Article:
By Peter North

10 Terrific Time-Saving CSS Cleanup Tools

By Peter North

The benefits of having clean, organized CSS are numerous. A site with immaculate CSS will load more quickly, appear more prominently in search results, and serve as a stellar testament of your professionalism for future clients. Everyone from the everyday visitor to the most scrutinous fellow designer will benefit from your diligent, clean CSS markup.

But, cleaning up your CSS from countless design iterations and changes can be a tedious, time-consuming process. You likely don’t want to take on such tedium, and your clients likely don’t want to pay for a time-consuming tasks that offers such subtle benefits. From the designer’s perspective, manual CSS cleanup can be dreadful enough to crush creativity, take your focus off the higher-level thinking required by your work, and could potentially start making you like your profession less.

Luckily, there are some brilliant and helpful tools to help you automate some of the more mundane aspects of CSS and free your neurons up to tackle the more creative and enjoyable facets of web design. The following tools will leave you with an efficient, optimized, impeccably-organized CSS stylesheet that your web server, your current client, and your future prospects will greatly appreciate.



ProCSSor is a streamlined, no-nonsense tool for making instant improvements to your CSS. Available via OS X, iOS, or any browser, the tool takes a CSS file, a pasted snippet, or a URL and immediately beautifies, formats, and future-proofs your CSS.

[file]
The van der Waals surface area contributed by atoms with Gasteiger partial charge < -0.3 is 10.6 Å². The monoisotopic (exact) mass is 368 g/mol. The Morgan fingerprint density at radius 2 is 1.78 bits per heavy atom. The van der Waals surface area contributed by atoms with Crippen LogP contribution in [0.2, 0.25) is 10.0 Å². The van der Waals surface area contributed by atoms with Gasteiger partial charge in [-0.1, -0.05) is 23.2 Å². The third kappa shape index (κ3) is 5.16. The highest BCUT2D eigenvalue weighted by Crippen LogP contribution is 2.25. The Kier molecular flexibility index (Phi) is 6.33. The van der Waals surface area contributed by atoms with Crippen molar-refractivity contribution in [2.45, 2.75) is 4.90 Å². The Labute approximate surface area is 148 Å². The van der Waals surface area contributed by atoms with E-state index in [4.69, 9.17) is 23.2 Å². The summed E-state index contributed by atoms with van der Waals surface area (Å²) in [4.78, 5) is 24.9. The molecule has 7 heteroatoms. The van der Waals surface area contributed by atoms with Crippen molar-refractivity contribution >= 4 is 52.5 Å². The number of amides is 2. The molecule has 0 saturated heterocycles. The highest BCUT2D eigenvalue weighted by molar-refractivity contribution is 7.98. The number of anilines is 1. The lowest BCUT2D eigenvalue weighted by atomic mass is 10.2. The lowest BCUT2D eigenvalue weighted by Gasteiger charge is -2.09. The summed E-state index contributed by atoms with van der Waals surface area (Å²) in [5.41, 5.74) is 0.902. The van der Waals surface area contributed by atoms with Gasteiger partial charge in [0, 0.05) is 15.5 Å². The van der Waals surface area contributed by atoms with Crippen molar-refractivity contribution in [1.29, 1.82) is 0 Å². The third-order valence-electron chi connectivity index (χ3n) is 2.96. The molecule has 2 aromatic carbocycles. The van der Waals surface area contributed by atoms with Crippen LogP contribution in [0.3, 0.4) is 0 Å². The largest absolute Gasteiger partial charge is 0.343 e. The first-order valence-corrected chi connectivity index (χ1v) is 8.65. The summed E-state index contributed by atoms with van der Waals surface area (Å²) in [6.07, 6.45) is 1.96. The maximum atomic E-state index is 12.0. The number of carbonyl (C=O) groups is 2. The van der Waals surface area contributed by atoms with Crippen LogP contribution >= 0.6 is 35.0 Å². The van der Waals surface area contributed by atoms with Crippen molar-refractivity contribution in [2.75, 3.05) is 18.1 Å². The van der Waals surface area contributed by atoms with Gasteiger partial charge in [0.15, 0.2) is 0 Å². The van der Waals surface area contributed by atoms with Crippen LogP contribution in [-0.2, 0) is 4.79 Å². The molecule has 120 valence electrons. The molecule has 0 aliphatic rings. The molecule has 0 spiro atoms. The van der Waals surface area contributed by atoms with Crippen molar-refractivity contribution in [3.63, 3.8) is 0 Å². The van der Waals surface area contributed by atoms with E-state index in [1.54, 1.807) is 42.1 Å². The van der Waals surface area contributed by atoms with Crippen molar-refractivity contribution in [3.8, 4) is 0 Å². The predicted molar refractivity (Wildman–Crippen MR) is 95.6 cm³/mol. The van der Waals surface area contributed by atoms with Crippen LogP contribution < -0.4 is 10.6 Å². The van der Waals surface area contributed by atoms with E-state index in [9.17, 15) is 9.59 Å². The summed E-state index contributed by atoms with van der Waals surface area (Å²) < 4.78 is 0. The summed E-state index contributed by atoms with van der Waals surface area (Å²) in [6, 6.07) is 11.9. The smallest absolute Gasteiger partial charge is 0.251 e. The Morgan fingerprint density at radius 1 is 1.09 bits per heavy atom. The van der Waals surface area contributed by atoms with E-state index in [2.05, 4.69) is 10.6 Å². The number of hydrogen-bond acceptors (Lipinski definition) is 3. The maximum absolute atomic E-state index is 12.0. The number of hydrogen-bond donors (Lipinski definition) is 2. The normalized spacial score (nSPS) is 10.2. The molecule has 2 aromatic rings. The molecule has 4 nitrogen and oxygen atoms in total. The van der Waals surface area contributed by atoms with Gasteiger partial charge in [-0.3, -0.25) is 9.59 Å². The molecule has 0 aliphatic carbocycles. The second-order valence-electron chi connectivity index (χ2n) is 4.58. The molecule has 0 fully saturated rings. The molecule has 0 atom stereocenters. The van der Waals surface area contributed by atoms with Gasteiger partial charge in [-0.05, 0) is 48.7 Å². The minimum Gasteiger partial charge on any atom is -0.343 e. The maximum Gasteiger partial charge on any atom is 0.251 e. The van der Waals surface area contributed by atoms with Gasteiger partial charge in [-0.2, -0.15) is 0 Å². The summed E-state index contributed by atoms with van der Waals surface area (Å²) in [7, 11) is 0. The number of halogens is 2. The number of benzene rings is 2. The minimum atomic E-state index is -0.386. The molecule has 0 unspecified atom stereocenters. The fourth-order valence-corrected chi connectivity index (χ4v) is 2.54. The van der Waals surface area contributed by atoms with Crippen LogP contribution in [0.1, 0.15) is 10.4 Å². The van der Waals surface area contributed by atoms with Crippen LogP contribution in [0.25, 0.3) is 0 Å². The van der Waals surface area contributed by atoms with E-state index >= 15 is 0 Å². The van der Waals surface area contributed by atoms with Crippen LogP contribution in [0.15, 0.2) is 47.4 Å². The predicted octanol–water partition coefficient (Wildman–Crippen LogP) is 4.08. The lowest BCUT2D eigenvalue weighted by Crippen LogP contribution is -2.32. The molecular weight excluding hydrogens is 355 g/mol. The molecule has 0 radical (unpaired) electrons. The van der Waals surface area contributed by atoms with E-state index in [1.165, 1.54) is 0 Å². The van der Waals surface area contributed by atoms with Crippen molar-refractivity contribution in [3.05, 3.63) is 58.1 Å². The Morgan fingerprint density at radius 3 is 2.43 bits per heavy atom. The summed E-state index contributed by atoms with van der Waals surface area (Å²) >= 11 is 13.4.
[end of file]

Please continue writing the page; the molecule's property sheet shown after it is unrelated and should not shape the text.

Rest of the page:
CSS Lint


CSS Lint offers a more instructive experience compared to other CSS cleanup tools. Most don’t tell you much about the rationale behind the CSS changes that they make, but CSS Lint gives you a concise explanation for each of its recommended changes. It has quite a few features that focus on errors, compatibility, performance, duplication, and accessibility, all of which can be enabled or disabled at will.

Dirty Markup


Dirty Markup has a unique approach to code optimization; it works as an aggregate and combines the power of several different code cleanup technologies (HTML Tidy, CSS Tidy, JS Beautify, Ace Editor) to give any provided code a comprehensive cleanup. As you might suspect, it works just as well on CSS as it does for JavaScript or standard HTML.



CleanCSS accepts a URL or pasted code snippet and offers a wide variety of treatments. You can choose from between five different compressor settings that offer tradeoffs between readability and file size.

Code Beautifier


Code Beautifier is a simple CSS cleanup tool with no frills or frivolous features. It accepts pasted or linked CSS, and carefully cleans it up based on a practical array of options. If you’re looking to remain focused on the project at hand and not get lost in an overwhelming sea of features, this might be your ideal CSS cleanup tool.